Recently, I had an aha moment during my conversation with a newly connected friend who is also passionate about mental health. An aha moment about how depressing authenticity can cause depression and a setback in personal development. Growing in Asian culture, most of our families are conservative. We have many hidden rules and stigmas. Most of the time, we hear, “you shouldn’t do this…”; “you shouldn’t do that…”, “No one does this or that…” at home, at work or even among friends. We depressed our real personalities and characteristics to blend ourselves into the cultured society or to save other people’s faces. We lost ourselves in the process and lost our meaningful identities. I sighed at what happened to her and me. The enormous sigh is to the automatic system and close-minded culture. There is no appreciation for authenticity. We grow up with others’ expectations and react to societal norms but not our understanding and willingness. So, what exactly is authenticity?
What is Authenticity?
Authenticity is defined as “the degree to which one is true to one’s own personality, spirit, or character, despite external pressures” (Schrage, 2015). The main key point of the definition is “true to one’s own”. It is about being true to ourselves but not a forefront sincerity to other people. We could perform as a high emotional intellect in front of others by showing our sincerity in treating others. Yet, during the process, we might be hiding our true personalities and beliefs in our actions. To have a clearer illustration, let’s take the closest example around us: our relationship with our parents.
What do you do when your parents ask you not to do this or that? Do you listen to them obediently, or you are the ones that against their will and follow what you want to do? In my case, I obliged to their will many times even though I disagreed with their point of view and beliefs. I compromised and sacrificed for peace. I did not realise that compressing my characteristics and personalities for “peace” negatively impacted my emotions and mind. I surrendered to my depression and began to learn to be authentic to myself, even when conflicts happen.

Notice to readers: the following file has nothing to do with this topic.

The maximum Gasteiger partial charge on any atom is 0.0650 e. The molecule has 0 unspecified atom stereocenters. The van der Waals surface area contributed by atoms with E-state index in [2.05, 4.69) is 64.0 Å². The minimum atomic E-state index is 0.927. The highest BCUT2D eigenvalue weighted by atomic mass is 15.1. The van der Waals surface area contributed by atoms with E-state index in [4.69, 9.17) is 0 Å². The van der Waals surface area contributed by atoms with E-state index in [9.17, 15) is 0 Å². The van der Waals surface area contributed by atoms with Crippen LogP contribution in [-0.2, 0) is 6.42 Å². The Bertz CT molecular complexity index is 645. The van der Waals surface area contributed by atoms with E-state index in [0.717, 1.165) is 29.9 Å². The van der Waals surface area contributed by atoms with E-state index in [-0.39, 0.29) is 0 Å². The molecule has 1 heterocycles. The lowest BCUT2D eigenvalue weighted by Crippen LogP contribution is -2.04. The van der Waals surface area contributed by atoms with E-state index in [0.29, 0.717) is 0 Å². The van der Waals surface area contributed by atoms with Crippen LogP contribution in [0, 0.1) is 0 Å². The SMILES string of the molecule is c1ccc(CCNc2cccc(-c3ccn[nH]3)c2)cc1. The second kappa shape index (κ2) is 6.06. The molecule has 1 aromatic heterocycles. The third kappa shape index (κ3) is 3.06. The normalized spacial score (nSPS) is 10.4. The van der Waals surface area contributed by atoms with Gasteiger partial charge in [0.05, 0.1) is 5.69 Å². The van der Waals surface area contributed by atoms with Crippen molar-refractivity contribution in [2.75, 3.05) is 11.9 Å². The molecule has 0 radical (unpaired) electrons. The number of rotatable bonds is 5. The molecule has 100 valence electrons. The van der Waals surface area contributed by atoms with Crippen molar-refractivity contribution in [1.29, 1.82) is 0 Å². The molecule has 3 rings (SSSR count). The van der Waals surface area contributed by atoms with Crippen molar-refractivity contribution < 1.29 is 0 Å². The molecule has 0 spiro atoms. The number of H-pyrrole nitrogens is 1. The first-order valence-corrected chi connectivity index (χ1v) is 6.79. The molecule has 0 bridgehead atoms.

The Importance of Authenticity
Learn to be authentic is not easy. There are many external pressures to overcome. In my opinion, culture is the biggest challenge, whether it is family culture, work culture, or societal culture. Everyone around us might not favour us by being authentic. Only small groups of people embrace the value of authenticity. However, being authentic will bring us many positive values. A person who practices authenticity portraits many characteristics that could assist them in mental wellbeing and managing our life. Some of the traits are that the person has a growth mindset that is open to learning from mistakes; they are thoughtful people. Also, they have realistic perceptions of reality, helping them in rational thinking.
It takes time to learn to be authentic as it requires us to learn and know who we are, which is the hardest thing on earth. Meanwhile, the outcomes are always fruitful where we can accept who we are and express our emotions and feelings freely. Only by then, we have the capacity for other things that we care about. Significantly, be authentic is the pathway to true happiness. It is the advice I received the most – be true to yourself!
- Schrage, M. (2015). When Authenticity Does More Harm than Good. Retrieved from https://hbr.org/2015/10/when-authenticity-does-more-harm-than-good
- Joseph, S. (2016). 7 Core Qualities of Authentic People. Retrieved from https://www.psychologytoday.com/us/blog/what-doesnt-kill-us/201608/7-core-qualities-authentic-people
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